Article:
Inquiring about it, she implied it was more comfortable than anything she currently was using at night as a pillow. In fact, she said, she had no pillow at all, and concluded that the hat was a better choice than resting her head on gravel. She then proved it, lying down on the ground, announcing that it rated a zero on the comfort level, and then, after laying her head on my hat, assigning it a comfort-level of six.

Mariposa [Photo: courtesy of HBO]

She asked me if I wanted to confirm her findings. How could I decline? So I lay down on the dusty ground, tried the gravel (certainly a zero) and then the hat (a three, in my estimation). I walked away with the hat, much to my amazement, having been certain this was a ruse intended to leave me without cover.


Over at the bank, on the far end of town, a certain Mr. Beckle welcomed me in and asked what I was there for. A loan, I said. He demurred, but offered that if I told him the story of the best day of my life, he’d reward me with a valuable coin.

I began a story of a special day in the deserts of Nevada many years ago. Suddenly, though, a young man named Darby stormed through the doors, demanding Mr. Beckle’s attention. The distinguished-looking 60-something gentleman seemed torn, but quickly decided he needed to follow Darby off to some Important Thing. Before leaving, though, he said he appreciated I was wiling to share my story and gave me the coin anyway.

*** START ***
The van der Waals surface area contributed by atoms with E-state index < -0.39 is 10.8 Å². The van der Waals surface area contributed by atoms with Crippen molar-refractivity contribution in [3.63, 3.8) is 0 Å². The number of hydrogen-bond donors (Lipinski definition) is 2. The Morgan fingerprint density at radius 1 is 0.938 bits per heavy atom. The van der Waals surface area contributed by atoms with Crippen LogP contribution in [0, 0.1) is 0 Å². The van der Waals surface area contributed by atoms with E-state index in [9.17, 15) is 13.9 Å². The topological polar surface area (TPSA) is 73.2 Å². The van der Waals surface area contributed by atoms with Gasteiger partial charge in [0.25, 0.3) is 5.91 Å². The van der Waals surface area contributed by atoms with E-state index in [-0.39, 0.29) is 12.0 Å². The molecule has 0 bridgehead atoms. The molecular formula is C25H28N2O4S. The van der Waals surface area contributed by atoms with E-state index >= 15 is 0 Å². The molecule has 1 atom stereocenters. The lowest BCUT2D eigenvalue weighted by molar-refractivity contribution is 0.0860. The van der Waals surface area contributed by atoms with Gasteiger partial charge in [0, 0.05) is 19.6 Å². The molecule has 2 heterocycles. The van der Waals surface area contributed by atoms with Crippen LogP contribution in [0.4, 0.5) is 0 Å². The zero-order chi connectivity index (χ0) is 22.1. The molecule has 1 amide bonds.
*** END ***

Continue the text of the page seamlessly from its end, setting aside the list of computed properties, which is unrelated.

‘A life without limits’

The Sweetwater recreation is meant, in HBO’s marketing parlance, to take visitors to a “life without limits.” “Time to expand your horizons,” a brochure about the activation reads. “The hosts you meet here are representative of the cutting-edge advances in AI that have earned Westworld its world-famous reputation. You can eavesdrop on them. You can talk to them. You can even fall in love with them. They don’t judge you. Be yourself. We won’t tell.”

Eavesdrop indeed. One of the fun things about the faux-Sweetwater was that the actors were committed to their scripts even when it seemed no one was around. In one corner of the town, I overheard four guys chewing on some injustice, with at least two of them trying to talk one of them down from some planned violence. I don’t think it mattered to them whether anyone was there or not; they were going to do their thing. Were they AI’s? Well, suspend your imagination, and sure, why not?

Many of the characters were courteous–asking your name, where you were from. Of course, that was their job, but after enough of these interactions–in the general store, in the entryway to the Mariposa, in the main street itself–and a couple of stiff drinks, you could convince yourself you were in a real scene, not just an overblown marketing exercise. For a minute or two, at least.

About the author

Daniel Terdiman is a San Francisco-based technology journalist with nearly 20 years of experience. A veteran of CNET and VentureBeat, Daniel has also written for Wired, The New York Times, Time, and many other publications